As they leave Jean’s parents, Scott & Jean are observed by a seemingly-invisible, seemingly-transparent individual. This is Noah Dubois, who first appeared as Senator Kelly's mysterious aid in issue #299. An agent of the interdimensional law firm Landau, Luckman & Lake, who will pop up again shortly in Wolverine.
Charlotte Jones, Archangel's one-time girlfriend last seen in issue #294, pops up in this issue. She rightly gives Archangel a hard time for not really talking to her since their aborted date to the Lila Cheney concert at the start of "X-Cutioner's Song".
Charlotte contacts Archangel in the wake of a massacre in which a large number of humans are slain by mutants. Next issue we'll learn that the Marrow-led Gene Nation is responsible for the attack, though curiously, the grim scene of the crime, which establishes that mutants are responsible for the killings and which still shocks Archangel, even given all he's seen through the years.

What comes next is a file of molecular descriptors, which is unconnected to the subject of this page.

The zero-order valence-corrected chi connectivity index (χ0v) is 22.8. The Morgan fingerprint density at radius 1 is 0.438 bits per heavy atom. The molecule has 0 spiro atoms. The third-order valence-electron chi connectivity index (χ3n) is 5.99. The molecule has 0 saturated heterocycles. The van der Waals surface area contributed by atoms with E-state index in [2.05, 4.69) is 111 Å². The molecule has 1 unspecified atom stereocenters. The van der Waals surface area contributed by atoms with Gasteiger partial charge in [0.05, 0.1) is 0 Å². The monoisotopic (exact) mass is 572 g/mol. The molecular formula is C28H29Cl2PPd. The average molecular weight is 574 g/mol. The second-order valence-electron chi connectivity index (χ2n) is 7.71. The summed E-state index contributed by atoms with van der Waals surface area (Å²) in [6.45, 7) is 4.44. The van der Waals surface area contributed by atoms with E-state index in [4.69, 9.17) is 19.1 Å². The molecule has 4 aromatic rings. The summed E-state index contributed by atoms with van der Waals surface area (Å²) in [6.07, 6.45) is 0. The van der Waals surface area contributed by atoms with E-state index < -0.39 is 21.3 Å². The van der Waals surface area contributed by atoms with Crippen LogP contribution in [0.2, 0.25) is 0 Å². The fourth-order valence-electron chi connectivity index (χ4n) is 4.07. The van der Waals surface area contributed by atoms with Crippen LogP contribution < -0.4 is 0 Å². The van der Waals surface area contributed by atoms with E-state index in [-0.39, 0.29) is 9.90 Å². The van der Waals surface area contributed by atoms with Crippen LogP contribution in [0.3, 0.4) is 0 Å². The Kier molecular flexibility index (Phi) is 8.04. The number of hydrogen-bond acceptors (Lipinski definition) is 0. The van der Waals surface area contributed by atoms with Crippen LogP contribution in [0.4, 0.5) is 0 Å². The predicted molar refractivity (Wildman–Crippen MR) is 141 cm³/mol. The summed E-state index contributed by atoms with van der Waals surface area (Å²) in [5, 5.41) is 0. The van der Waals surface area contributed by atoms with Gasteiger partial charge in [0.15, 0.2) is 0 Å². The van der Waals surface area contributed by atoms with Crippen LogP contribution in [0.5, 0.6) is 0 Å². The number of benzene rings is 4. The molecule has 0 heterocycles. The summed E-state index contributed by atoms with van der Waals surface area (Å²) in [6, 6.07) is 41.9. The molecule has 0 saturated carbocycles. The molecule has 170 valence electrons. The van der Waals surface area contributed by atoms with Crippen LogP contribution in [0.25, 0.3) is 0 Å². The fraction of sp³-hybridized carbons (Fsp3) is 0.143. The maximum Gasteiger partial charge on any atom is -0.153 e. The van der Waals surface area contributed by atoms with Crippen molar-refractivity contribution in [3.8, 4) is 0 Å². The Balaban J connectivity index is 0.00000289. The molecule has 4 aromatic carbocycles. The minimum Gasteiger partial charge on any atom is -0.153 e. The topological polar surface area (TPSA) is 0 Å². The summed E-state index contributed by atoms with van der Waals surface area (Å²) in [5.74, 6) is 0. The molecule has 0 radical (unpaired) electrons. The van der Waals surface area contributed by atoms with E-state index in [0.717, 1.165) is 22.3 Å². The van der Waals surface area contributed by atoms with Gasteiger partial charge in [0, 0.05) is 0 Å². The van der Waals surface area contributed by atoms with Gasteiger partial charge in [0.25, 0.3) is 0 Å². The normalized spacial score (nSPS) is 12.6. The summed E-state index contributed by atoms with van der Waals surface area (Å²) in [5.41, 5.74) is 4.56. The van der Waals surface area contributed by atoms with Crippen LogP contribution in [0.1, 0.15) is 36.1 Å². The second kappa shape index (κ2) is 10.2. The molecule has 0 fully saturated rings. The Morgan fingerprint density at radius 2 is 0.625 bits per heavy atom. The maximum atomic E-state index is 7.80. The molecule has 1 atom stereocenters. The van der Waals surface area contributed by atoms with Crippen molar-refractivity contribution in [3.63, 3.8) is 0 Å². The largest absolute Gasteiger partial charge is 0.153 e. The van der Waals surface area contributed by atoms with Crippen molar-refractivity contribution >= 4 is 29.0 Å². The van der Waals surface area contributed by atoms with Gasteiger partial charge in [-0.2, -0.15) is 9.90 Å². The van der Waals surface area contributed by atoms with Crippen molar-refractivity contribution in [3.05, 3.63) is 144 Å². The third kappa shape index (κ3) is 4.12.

Because Joe Madureira manages to crank out four issues in row during "Age of Apocalypse", he apparently needs to take next three off, and won't return until issue #325. This one is pencilled by Tom Grummett, who, amongst other things, will go on to pencil much of Claremont's X-Men Forever series in the 00s. Like Rick Leonardi in the late 80s, Grummett, is one of those artists whose work I've come to appreciate more as I've gotten older, when I'm less bothered by the fact that it seems like I only ever saw him drawing an issue as a fill-in for the regular artist.